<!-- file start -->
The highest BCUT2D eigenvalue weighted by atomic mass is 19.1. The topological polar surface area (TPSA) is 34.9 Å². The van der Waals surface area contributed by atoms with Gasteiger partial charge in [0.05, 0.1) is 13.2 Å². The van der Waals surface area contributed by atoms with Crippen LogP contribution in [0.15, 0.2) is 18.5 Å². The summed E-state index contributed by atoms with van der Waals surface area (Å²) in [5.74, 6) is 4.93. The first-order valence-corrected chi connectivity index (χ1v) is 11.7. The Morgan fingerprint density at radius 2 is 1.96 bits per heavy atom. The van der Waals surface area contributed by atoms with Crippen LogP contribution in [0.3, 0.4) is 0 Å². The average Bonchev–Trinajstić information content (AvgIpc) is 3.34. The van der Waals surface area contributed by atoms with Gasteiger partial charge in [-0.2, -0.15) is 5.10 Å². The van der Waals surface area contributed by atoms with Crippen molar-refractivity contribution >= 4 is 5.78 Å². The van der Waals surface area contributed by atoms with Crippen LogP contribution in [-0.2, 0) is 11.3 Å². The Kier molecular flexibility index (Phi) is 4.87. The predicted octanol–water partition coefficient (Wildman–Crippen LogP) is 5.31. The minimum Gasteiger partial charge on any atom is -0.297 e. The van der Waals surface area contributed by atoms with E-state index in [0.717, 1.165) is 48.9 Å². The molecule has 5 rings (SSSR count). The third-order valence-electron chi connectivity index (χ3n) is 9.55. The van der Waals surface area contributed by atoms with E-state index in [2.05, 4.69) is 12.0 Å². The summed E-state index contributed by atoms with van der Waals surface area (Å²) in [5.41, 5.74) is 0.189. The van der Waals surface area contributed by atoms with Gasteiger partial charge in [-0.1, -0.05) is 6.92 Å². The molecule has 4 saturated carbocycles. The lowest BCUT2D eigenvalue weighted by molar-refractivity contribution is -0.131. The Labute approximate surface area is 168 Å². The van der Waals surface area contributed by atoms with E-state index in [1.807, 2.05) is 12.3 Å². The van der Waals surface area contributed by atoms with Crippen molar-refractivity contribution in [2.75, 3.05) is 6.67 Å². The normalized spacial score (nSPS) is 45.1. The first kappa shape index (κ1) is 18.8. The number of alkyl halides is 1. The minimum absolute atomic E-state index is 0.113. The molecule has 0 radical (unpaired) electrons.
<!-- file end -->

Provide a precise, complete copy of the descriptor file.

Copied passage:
The highest BCUT2D eigenvalue weighted by atomic mass is 19.1. The topological polar surface area (TPSA) is 34.9 Å². The van der Waals surface area contributed by atoms with Gasteiger partial charge in [0.05, 0.1) is 13.2 Å². The van der Waals surface area contributed by atoms with Crippen LogP contribution in [0.15, 0.2) is 18.5 Å². The summed E-state index contributed by atoms with van der Waals surface area (Å²) in [5.74, 6) is 4.93. The first-order valence-corrected chi connectivity index (χ1v) is 11.7. The Morgan fingerprint density at radius 2 is 1.96 bits per heavy atom. The van der Waals surface area contributed by atoms with Crippen LogP contribution in [0.3, 0.4) is 0 Å². The average Bonchev–Trinajstić information content (AvgIpc) is 3.34. The van der Waals surface area contributed by atoms with Gasteiger partial charge in [-0.2, -0.15) is 5.10 Å². The van der Waals surface area contributed by atoms with Crippen molar-refractivity contribution >= 4 is 5.78 Å². The van der Waals surface area contributed by atoms with Crippen LogP contribution in [-0.2, 0) is 11.3 Å². The Kier molecular flexibility index (Phi) is 4.87. The predicted octanol–water partition coefficient (Wildman–Crippen LogP) is 5.31. The minimum Gasteiger partial charge on any atom is -0.297 e. The van der Waals surface area contributed by atoms with E-state index in [0.717, 1.165) is 48.9 Å². The molecule has 5 rings (SSSR count). The third-order valence-electron chi connectivity index (χ3n) is 9.55. The van der Waals surface area contributed by atoms with E-state index in [2.05, 4.69) is 12.0 Å². The summed E-state index contributed by atoms with van der Waals surface area (Å²) in [5.41, 5.74) is 0.189. The van der Waals surface area contributed by atoms with Gasteiger partial charge in [-0.1, -0.05) is 6.92 Å². The molecule has 4 saturated carbocycles. The lowest BCUT2D eigenvalue weighted by molar-refractivity contribution is -0.131. The Labute approximate surface area is 168 Å². The van der Waals surface area contributed by atoms with E-state index in [1.807, 2.05) is 12.3 Å². The van der Waals surface area contributed by atoms with Crippen molar-refractivity contribution in [2.75, 3.05) is 6.67 Å². The normalized spacial score (nSPS) is 45.1. The first kappa shape index (κ1) is 18.8. The number of alkyl halides is 1. The minimum absolute atomic E-state index is 0.113. The molecule has 0 radical (unpaired) electrons.